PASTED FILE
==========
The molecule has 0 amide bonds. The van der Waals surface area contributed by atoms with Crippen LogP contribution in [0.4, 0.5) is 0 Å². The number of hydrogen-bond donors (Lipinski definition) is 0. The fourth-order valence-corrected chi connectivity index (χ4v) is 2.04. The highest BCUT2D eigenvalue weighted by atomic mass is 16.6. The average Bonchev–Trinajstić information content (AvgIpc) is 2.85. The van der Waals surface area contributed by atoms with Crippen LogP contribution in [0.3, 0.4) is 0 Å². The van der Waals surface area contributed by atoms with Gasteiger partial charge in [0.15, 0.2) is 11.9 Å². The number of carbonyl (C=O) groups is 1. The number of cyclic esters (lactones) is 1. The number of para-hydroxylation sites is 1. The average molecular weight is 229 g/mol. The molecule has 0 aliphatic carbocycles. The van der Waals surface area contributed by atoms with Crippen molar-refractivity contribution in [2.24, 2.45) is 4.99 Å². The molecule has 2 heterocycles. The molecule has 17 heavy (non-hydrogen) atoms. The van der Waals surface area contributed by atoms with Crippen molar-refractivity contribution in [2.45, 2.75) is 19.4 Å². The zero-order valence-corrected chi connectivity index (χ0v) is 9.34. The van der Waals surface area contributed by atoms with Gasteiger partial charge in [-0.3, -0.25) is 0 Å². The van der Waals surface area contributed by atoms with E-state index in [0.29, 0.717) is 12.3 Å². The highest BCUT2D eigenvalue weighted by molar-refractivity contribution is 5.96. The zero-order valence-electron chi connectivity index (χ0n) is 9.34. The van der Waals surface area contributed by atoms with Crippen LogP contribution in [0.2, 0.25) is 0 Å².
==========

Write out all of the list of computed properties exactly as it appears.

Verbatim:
The molecule has 0 amide bonds. The van der Waals surface area contributed by atoms with Crippen LogP contribution in [0.4, 0.5) is 0 Å². The number of hydrogen-bond donors (Lipinski definition) is 0. The fourth-order valence-corrected chi connectivity index (χ4v) is 2.04. The highest BCUT2D eigenvalue weighted by atomic mass is 16.6. The average Bonchev–Trinajstić information content (AvgIpc) is 2.85. The van der Waals surface area contributed by atoms with Crippen LogP contribution in [0.3, 0.4) is 0 Å². The van der Waals surface area contributed by atoms with Gasteiger partial charge in [0.15, 0.2) is 11.9 Å². The number of carbonyl (C=O) groups is 1. The number of cyclic esters (lactones) is 1. The number of para-hydroxylation sites is 1. The average molecular weight is 229 g/mol. The molecule has 0 aliphatic carbocycles. The van der Waals surface area contributed by atoms with Crippen molar-refractivity contribution in [2.24, 2.45) is 4.99 Å². The molecule has 2 heterocycles. The molecule has 17 heavy (non-hydrogen) atoms. The van der Waals surface area contributed by atoms with Crippen molar-refractivity contribution in [2.45, 2.75) is 19.4 Å². The zero-order valence-corrected chi connectivity index (χ0v) is 9.34. The van der Waals surface area contributed by atoms with Gasteiger partial charge in [-0.3, -0.25) is 0 Å². The van der Waals surface area contributed by atoms with E-state index in [0.29, 0.717) is 12.3 Å². The highest BCUT2D eigenvalue weighted by molar-refractivity contribution is 5.96. The zero-order valence-electron chi connectivity index (χ0n) is 9.34. The van der Waals surface area contributed by atoms with Crippen LogP contribution in [0.2, 0.25) is 0 Å².